Can diet treat hormonal issues?

Diet could play an important role in managing hormonal imbalances and related symptoms. Overall, a balanced diet rich in wholefoods, including fruits, vegetables, lean proteins, healthy fats and wholegrains, may positively impact hormonal health. Additionally, limiting processed foods and excessive sugar intake may help stabilise insulin levels, indirectly influencing hormonal balance.

Dietary considerations are important when managing hormone-related conditions such as endometriosis, PCOS, hypothalamic amenorrhea, infertility and the transition to menopause.

What to eat to help pregnancy hormones?

During pregnancy, sex hormones are circulating in abundance, so following advice on a balanced diet for pregnancy will serve you well for supporting pregnancy hormones. Research into how food impacts hormones in pregnancy specifically is limited, though special considerations do apply in the case of gestational diabetes.

What to eat to help menopause hormones?

During the transition to menopause, hormonal fluctuations can lead to various symptoms. Generally, progesterone decreases, you may start to skip menstrual periods, and oestrogen – while generally on the decline – can spike significantly during some cycles. While there is no one-size-fits-all solution, continuing to eat a balanced diet is key, and there are specific approaches which may be helpful in the management of certain symptoms.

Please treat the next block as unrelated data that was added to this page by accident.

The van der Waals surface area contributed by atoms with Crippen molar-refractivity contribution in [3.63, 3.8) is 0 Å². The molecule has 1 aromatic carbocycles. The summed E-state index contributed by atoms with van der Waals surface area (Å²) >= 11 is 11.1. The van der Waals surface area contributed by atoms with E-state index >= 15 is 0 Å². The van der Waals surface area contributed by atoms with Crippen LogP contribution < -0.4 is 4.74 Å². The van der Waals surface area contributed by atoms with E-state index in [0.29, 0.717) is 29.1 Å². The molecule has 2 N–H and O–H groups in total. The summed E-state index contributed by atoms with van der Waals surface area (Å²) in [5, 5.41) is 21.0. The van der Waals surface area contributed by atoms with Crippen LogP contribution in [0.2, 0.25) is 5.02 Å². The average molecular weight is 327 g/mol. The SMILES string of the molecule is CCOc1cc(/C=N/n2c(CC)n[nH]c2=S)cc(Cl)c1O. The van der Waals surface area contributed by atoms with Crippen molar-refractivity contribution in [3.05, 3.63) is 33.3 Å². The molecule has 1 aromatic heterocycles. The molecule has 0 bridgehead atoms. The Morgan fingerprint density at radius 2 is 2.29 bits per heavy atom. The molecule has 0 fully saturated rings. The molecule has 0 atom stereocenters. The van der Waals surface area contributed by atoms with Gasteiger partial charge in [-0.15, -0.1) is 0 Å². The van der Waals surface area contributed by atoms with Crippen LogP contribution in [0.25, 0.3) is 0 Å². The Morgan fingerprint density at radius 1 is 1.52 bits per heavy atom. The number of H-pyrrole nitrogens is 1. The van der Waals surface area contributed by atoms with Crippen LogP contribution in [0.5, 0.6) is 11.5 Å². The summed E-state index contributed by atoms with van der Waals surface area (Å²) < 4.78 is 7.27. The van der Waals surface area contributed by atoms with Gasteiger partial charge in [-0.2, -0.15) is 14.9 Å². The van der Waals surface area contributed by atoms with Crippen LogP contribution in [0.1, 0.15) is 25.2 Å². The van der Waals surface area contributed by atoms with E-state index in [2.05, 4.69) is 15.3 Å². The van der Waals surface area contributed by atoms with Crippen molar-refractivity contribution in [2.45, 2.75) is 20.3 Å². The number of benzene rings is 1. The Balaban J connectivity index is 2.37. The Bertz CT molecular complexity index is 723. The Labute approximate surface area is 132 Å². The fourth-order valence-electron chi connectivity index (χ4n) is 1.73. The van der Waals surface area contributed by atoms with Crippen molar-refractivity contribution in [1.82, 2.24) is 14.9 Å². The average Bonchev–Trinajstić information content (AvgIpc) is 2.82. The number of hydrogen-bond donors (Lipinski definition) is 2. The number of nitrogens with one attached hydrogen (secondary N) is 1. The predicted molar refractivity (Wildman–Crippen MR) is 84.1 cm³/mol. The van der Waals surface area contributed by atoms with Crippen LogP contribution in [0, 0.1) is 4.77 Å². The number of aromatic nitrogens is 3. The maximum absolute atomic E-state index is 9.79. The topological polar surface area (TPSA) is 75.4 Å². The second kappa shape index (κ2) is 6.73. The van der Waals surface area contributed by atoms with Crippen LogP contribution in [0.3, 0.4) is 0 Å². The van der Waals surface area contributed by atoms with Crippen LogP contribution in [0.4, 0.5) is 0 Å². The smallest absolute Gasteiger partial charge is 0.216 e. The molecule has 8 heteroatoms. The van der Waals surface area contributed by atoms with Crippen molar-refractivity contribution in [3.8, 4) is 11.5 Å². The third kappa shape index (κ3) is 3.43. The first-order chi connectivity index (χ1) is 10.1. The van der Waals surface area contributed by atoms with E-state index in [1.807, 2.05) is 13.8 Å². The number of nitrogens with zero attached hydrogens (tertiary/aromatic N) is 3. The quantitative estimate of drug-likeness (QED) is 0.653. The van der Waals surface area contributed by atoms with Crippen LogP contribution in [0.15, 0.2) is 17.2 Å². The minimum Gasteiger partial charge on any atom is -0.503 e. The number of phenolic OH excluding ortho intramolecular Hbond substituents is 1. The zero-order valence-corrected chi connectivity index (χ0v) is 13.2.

The final word: how to eat for hormonal health

Nutrition and diet is an important factor when considering female hormonal health, though it is a big topic with much nuance. There is much we are yet to learn, and there exist many claims around food and hormone health which may not be backed by science.

It is also important to note that hormone issues are not uniform and depend on life stage, health conditions and the point at which you are in your menstrual cycle.

Generally speaking, by embracing a nutrient-rich, diverse diet, women may be able to enjoy improved wellbeing and reduce the impact of hormonal issues.

Further reading:

What is menopause?

What is a balanced diet for women?

The health benefits of flax seed


Katy is a nutritional therapist, as well as a registered nurse with over 10 years’ experience. She specialises in women’s health including hormones, fertility and pregnancy, as well as menopause and disordered eating. She worked in the NHS for many years and now focuses on her private practice, clinical mentorship, and supervising nutritional therapy students at University of West London. She holds a diploma in naturopathy and nutrition, a degree in anthropology, and postgraduate degrees in medical anthropology, adult nursing, and specialist community public health nursing, and is licensed by the Nursing and Midwifery Council (NMC), British Association for Nutrition and Lifestyle Medicine (BANT), and Complementary and Natural Healthcare Council (CNHC).

All health content on bbcgoodfood.com is provided for general information only, and should not be treated as a substitute for the medical advice of your own doctor or any other health care professional. If you have any concerns about your general health, you should contact your local health care provider. See our website terms and conditions for more information.